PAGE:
“Are we there yet?”

Panting with arms akimbo, I squinted at the rock path snaking through the alpine green ahead. Another ridge to cross. More loose rocks to scramble over.

We continued trudging to the peak of Mount Furano, stopping occasionally to take photos of our beautiful lush surrounds.

“Hey, I think we’re finally there!”

We strode towards the wooden marker atop Mount Furano. There was an elderly Japanese couple who had arrived moments before us. Presumably in their late sixties, the couple looked like seasoned hikers, dressed in bright coloured jackets with gaiters over their boots.

We exchanged nods and broad smiles before turning around to take in the mesmerizing sight. The drifting clouds played peek-a-boo, unveiling impressive views of the nearby valleys and surrounding mountains in the Daisetsuzan National Park every now and then.

The man offered to take a photo of us with the sign at the summit, and suggested that we “pose” – how Japanese! So we did and gave a thumbs-up gesture.

He then joined his wife who had made herself comfortable at a corner. They opened their backpacks and, to my amazement, took out various items to prepare lunch. This included a giant container of water, camping gas, packets of noodles and utensils.

Me: Look, they are having a picnic. What a great way to enjoy the mountain views! I’m envious.
AB: We can do the same when we retire.
Me: No, I don’t want to wait until I’m old to do this.
AB: We can also do this now. We just need to make enough money for our lodging.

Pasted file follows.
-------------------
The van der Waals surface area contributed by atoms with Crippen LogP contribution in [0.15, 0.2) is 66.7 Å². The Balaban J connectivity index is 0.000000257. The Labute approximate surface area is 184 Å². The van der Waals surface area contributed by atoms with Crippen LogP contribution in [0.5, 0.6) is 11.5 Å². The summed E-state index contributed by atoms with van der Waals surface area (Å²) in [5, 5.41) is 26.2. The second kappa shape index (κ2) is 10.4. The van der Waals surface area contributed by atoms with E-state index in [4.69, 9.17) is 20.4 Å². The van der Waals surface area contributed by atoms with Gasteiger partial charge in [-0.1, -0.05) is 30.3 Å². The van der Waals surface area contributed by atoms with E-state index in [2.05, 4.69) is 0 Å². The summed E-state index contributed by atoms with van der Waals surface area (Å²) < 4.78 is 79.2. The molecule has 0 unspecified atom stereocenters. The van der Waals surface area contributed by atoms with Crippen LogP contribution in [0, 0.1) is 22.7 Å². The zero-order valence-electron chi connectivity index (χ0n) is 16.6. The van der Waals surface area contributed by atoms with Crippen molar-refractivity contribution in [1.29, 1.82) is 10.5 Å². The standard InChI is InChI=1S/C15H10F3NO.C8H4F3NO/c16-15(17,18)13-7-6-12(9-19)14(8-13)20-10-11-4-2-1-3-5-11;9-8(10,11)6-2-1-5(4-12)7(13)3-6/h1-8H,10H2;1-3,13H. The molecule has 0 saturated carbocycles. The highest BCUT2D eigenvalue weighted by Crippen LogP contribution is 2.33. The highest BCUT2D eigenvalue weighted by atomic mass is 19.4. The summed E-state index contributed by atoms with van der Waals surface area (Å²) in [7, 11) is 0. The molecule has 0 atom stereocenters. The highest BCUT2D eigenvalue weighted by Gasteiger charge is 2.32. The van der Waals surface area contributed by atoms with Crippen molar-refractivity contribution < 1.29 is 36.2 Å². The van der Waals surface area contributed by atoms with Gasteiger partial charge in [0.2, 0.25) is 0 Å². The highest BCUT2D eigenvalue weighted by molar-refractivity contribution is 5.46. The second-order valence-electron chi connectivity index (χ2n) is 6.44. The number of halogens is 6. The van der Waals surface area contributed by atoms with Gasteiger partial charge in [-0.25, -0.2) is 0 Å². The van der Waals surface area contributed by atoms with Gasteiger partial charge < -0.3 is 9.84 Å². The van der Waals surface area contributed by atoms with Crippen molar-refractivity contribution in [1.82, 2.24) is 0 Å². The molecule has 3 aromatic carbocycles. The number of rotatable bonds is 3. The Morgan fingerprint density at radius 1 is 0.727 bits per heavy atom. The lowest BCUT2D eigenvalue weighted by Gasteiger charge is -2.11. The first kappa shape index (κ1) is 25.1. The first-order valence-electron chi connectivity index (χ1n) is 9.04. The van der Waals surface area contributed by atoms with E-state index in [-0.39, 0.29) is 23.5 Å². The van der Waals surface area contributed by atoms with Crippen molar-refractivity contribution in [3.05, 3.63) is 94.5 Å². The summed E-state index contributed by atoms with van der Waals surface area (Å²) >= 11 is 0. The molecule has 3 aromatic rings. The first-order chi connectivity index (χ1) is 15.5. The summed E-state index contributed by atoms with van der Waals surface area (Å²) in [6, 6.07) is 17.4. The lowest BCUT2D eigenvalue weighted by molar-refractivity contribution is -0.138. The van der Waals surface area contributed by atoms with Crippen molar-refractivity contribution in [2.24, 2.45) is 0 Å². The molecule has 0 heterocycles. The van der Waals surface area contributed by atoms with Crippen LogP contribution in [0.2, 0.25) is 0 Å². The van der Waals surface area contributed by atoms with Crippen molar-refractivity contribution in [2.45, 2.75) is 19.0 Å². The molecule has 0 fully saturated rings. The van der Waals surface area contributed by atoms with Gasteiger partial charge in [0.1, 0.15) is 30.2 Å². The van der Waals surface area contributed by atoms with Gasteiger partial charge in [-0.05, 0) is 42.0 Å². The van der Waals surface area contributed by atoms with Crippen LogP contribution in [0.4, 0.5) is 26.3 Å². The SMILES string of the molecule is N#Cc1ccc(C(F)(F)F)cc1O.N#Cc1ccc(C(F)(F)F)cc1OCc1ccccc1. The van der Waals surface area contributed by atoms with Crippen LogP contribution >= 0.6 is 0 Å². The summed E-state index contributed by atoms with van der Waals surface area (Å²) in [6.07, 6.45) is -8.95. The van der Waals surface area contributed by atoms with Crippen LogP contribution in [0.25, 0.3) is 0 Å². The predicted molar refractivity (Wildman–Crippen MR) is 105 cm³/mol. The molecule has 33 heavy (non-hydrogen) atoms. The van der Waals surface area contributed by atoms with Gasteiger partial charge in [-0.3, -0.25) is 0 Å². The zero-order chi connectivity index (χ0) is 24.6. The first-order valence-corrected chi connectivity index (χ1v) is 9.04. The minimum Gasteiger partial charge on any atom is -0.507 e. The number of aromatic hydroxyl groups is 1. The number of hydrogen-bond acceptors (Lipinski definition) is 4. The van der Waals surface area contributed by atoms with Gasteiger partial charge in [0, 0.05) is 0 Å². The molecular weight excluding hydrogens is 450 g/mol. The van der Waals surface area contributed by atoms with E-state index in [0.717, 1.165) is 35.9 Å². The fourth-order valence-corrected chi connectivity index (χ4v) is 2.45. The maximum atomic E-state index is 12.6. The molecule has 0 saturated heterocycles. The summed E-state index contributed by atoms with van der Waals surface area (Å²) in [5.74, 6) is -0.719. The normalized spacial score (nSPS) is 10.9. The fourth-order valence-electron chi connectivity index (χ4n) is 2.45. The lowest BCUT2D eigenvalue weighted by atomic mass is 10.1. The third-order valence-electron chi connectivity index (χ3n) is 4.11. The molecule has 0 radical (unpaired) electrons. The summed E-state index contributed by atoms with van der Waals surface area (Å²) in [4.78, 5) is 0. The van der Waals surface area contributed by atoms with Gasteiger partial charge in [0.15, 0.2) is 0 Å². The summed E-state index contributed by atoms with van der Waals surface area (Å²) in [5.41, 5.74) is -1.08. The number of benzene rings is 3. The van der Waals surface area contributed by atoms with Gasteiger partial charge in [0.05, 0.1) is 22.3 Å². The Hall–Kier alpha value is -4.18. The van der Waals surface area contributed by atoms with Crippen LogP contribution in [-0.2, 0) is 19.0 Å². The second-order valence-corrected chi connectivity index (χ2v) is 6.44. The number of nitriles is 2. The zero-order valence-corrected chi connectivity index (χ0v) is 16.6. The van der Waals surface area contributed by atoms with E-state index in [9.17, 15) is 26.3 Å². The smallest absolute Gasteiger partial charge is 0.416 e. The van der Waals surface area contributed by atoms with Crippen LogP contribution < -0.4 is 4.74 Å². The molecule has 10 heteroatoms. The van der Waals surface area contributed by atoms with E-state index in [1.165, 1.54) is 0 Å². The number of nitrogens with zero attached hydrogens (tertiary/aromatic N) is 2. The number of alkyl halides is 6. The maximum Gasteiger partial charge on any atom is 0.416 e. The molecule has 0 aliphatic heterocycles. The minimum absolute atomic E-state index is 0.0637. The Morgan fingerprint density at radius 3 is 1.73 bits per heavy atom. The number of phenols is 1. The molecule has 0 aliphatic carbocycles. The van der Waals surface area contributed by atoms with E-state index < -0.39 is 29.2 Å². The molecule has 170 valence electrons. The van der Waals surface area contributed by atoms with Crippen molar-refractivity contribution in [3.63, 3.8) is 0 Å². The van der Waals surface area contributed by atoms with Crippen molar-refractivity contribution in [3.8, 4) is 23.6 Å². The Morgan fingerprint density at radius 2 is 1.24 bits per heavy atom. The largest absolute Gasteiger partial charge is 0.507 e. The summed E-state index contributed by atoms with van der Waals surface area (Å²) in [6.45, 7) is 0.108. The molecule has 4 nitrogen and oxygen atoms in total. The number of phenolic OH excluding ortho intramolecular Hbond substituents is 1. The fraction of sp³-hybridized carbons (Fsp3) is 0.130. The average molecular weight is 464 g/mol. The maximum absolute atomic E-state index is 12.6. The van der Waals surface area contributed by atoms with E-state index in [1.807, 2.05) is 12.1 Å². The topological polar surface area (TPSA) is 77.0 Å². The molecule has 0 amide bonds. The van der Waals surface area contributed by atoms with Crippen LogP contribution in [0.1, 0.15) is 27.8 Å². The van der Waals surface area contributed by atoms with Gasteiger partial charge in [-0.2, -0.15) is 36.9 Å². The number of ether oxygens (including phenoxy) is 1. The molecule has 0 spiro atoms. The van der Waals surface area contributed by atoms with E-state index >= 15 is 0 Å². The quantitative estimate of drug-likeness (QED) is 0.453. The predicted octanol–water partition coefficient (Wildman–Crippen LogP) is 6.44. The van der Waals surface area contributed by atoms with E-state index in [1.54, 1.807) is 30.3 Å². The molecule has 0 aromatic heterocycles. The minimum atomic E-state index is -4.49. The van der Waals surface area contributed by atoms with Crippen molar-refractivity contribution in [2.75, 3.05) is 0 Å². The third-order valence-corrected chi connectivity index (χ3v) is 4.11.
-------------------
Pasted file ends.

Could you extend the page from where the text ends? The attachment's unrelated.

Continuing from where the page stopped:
Me: Hmmm.

An adorable tiny pika (Siberian chipmunk) suddenly appeared, distracting us from our daydream. It stared wide-eyed at us before scampering away with its bushy tail disappearing into the bushes.

We continued to marvel at the wonderful views. Soon it was time to make our descent.

We needed to get re-hydrated – we forgot to bring more water with us and had only half a litre for the climb. The clouds were moving in swiftly. So close yet so far, these enormous bodies of water droplets that we can’t drink from.

We bade farewell to the couple, continued on our way as well as dreaming of what is to come in the future.

Useful information

  • Mount Furano (富良野岳) is one of several mountains in Daisetsuzan National Park in Hokkaido (大雪山国立公園, 北海道)
  • Ryounkaku Tokachidake Onsen (十勝岳温泉 凌雲閣
) is located at the start of the route that we took. It is also a great place to get washed up and relax, as well as soak in more mountain views, after the hike.
  • Total walking distance from the onsen (elevation: 1,280 metres) to the peak of Mount Furano (elevation: 1,912 metres) and back is around 11 kilometres.
  • The hike takes around five and a half to seven hours in good weather. We took less than six hours, including some time spent enjoying the views at the top.
  • It is better to start the climb early in the day so that there is enough time to complete the walk. Even in summer, the sun can set start early, at around 6pm. The first time I was at Mount Furano with my sister, we began in the mid-afternoon and made it about half-way up before having to turn back.
  • The weather can change quickly up in the mountain, so bring wet weather gear.
  • Walking season is from July-October; the first snow usually falls here in the middle of September.
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3 replies on “Vignettes of Japan #3: Mountain Dreams

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